Thomas M. Bona, P.C.

Attorneys At Law


First Department:  Fearing Fishing Expedition By Defendants

Facebook Photos Shielded From Discovery


As part of our continuing commitment to provide outstanding representation and to serve as an information resource, we wish to inform you of a recent case concerning discoverability of social media information.


With the widespread use of social media today, defendants in personal injury actions are very interested in a plaintiff’s social media activity. Where a plaintiff claims that they are unable to engage in activities due to an accident, defendants have sought to find evidence to the contrary on the plaintiff’s social networking pages. Over the years this has produced a predictable number of rulings which have set forth boundaries concerning the discoverability of social media activity by a plaintiff. A recent case in the First Department demonstrates the tension between the desire for defendants to obtain information to refute a plaintiff’s claims and the plaintiff’s desire to shield their social activity from view.


In Forman v. Henkin, the plaintiff was injured while visiting the defendant in Westhampton. The two were on a horseback ride when the plaintiff fell off of the horse allegedly due to the negligence of the defendant, in failing to correctly tack up the saddle and providing faulty equipment. Plaintiff alleged serious injuries including traumatic brain injury, spinal injuries, memory loss and the ability to concentrate, difficulty in communication and social isolation, severely restricting her family life. At her deposition, the plaintiff testified that she maintained and posted a Facebook account prior to the accident but deactivated the account at some point thereafter. In a statement that she made she asserted that her “social network went from huge to nothing”, and plaintiff testified at her deposition that before the accident she had maintained a Facebook page and posted photographs showing her “doing fun things” but that she deactivated it some months afterwards.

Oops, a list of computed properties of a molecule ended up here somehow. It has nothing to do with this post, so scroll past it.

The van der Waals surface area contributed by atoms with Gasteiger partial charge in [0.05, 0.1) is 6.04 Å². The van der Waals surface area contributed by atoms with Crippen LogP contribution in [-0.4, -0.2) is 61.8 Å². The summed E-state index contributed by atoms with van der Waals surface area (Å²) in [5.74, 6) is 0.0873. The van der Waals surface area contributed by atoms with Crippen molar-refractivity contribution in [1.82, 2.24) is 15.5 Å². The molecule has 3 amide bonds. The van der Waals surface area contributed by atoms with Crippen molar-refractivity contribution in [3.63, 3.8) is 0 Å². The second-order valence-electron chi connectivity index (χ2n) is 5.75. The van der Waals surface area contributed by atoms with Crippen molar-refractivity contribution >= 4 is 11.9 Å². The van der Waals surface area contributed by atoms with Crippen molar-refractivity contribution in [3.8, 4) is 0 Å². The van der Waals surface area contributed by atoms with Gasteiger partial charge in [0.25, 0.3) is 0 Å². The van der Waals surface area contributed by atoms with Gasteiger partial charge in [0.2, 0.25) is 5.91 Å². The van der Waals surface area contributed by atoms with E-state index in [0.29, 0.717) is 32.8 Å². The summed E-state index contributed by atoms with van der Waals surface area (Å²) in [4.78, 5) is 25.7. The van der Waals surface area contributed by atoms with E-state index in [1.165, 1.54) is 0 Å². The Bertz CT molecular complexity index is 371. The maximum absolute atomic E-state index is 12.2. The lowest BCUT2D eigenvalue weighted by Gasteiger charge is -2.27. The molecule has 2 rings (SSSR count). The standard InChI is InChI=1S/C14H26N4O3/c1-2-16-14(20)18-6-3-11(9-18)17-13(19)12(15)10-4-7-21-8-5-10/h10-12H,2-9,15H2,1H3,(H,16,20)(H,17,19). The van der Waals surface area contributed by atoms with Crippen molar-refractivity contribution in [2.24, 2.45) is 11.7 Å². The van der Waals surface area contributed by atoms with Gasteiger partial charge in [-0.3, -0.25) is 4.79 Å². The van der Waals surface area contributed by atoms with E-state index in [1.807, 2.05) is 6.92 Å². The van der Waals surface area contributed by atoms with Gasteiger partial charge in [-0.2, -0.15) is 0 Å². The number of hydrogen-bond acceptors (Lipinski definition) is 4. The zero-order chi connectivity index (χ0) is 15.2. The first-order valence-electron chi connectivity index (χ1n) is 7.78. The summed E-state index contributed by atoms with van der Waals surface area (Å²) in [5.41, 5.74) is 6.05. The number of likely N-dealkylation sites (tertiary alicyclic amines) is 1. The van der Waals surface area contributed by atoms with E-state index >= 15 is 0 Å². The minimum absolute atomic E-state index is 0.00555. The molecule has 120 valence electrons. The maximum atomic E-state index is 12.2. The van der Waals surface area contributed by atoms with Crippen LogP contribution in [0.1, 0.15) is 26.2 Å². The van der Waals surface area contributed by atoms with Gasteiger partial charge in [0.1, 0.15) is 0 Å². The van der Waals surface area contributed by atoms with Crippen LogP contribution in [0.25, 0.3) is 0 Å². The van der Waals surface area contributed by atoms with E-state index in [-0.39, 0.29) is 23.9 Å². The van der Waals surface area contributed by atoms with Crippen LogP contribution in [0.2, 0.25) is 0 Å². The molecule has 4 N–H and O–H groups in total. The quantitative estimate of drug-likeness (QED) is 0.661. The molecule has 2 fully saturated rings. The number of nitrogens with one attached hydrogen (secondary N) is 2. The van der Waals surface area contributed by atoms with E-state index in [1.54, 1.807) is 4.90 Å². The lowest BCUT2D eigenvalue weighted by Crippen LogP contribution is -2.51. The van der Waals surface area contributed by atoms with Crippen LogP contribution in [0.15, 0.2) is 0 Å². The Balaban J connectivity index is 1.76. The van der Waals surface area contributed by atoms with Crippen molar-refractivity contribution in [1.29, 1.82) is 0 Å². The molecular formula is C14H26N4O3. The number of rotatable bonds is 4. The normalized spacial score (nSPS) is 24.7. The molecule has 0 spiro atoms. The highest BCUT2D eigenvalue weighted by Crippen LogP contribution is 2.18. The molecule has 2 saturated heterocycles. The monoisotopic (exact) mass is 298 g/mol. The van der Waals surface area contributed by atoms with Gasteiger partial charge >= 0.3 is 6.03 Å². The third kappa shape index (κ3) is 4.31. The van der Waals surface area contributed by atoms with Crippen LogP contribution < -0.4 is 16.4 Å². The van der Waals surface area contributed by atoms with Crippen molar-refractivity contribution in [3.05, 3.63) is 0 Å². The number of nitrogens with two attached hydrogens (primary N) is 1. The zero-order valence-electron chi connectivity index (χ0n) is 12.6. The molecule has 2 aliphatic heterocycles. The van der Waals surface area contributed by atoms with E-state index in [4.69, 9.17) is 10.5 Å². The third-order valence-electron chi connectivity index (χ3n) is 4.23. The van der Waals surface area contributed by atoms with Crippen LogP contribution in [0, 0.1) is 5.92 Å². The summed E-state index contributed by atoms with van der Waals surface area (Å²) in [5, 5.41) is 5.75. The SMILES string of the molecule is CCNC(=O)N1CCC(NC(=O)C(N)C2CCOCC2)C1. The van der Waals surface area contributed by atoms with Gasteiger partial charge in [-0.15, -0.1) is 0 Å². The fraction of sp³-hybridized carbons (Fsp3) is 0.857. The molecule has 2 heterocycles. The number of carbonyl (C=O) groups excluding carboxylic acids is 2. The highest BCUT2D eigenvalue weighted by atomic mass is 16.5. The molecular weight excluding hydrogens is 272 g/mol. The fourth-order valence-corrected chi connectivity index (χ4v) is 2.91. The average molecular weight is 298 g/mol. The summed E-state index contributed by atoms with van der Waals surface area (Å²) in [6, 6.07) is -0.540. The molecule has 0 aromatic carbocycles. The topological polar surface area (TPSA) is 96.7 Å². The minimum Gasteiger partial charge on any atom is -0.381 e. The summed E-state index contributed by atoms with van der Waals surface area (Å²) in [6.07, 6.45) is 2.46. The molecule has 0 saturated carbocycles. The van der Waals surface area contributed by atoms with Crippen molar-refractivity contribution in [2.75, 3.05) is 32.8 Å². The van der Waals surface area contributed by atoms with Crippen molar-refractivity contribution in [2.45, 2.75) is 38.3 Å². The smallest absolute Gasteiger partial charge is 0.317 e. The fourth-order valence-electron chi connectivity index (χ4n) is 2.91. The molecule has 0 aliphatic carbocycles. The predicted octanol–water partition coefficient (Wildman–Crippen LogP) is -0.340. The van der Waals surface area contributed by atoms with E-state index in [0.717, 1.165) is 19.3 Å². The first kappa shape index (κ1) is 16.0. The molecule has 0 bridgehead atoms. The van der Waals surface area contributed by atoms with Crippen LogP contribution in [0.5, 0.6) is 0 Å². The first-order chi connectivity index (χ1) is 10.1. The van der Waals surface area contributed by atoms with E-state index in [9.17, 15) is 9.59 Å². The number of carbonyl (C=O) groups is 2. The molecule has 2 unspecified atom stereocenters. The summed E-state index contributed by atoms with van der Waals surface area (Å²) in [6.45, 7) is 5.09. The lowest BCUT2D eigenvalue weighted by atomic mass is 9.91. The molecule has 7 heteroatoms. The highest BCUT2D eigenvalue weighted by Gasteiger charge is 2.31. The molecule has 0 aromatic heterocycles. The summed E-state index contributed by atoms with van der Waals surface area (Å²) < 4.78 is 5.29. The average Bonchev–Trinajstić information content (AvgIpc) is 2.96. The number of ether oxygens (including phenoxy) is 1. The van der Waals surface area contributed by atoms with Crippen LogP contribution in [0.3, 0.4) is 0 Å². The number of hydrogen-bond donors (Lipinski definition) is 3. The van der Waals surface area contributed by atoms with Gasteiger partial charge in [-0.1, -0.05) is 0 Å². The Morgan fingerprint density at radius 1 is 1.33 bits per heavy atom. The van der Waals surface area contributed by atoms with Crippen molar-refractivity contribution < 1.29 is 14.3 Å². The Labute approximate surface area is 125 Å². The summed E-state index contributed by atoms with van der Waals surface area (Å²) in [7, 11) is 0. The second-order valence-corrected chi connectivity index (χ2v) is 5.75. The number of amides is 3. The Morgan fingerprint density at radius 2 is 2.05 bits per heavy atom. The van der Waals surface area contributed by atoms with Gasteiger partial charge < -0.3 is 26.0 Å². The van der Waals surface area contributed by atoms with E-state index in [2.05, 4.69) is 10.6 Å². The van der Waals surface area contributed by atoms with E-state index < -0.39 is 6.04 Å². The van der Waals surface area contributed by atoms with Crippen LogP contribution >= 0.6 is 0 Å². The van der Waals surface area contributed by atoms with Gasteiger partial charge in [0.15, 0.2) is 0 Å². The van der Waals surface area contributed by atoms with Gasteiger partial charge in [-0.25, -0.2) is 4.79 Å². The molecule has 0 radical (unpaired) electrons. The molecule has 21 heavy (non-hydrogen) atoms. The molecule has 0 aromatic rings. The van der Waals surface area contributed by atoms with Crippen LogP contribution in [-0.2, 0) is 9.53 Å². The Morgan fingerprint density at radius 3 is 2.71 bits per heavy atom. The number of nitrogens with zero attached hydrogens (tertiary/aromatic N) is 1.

Plaintiff testified that due to her current memory loss, she could not recall the exact nature or extent of her Facebook activity from the time of the accident until she deactivated the account. Defendant demanded an authorization to obtain the plaintiff’s Facebook records, unlimited in time and scope. The plaintiff objected and when the issue was raised in a motion, the defendant argued that the requested material was necessary as it was relevant to the issue of the plaintiff’s credibility. The plaintiff opposed the motion arguing that the defendant had not shown that the requested material was reasonably calculated to result in the disclosure of relevant and material evidence.


Plaintiff argued that the defendant was only speculating that the materials posted in her Facebook account of the accident contained such evidence. The lower court directed disclosure of any photographs posted after the accident along with photographs posted before the accident plaintiff intended to use as well as any private Facebook messages plaintiff sent after the accident. The plaintiff appealed to the First Department. The First Department reversed.


The First Department reiterated what is now settled case law that requires some threshold activity before the Court will allow access to a parties private social media information. The mere facts that a plaintiff uses Facebook or that information in the plaintiff’s social media site might contradict the plaintiff’s claims are not a proper basis for disclosure.    Applying these principles, the Appellate Division overruled the lower court. The First Department found that the defendants failed to establish an entitlement to either plaintiff’s private Facebook photographs or information about the times and lengths of her Facebook messages. The fact that the plaintiff previously used Facebook to post pictures of herself or send messages, the Court found was insufficient to warrant discovery of this information.  The First Department also found that the allegation that the requested information might be relevant to rebut plaintiff’s claims of injury or disability was not a proper basis for requiring access to the plaintiff’s Facebook accounts.


In a strong decent, Justice Saxe noted that the assertion that plaintiff made that her “social media network went from huge to nothing” and her claim that she had posted photographs before the accident and had deactivated her account afterwards because of her injuries, should have provided a sufficient basis for the discovery of the plaintiff’s Facebook information. Justice Saxe also called upon the First Department to revisit its prior rulings on this issue given the prevalent use of social media now.


Clearly, the balance is tipped in favor of plaintiffs who can shield their social media activity while pursuing a lawsuit. Although defendants often suspect that the plaintiff’s social activity will contract their claims, unless the defendant can establish some predicate, their social medical activity will be unfairly hidden.


Should you have any questions, please call.

Thomas M. Bona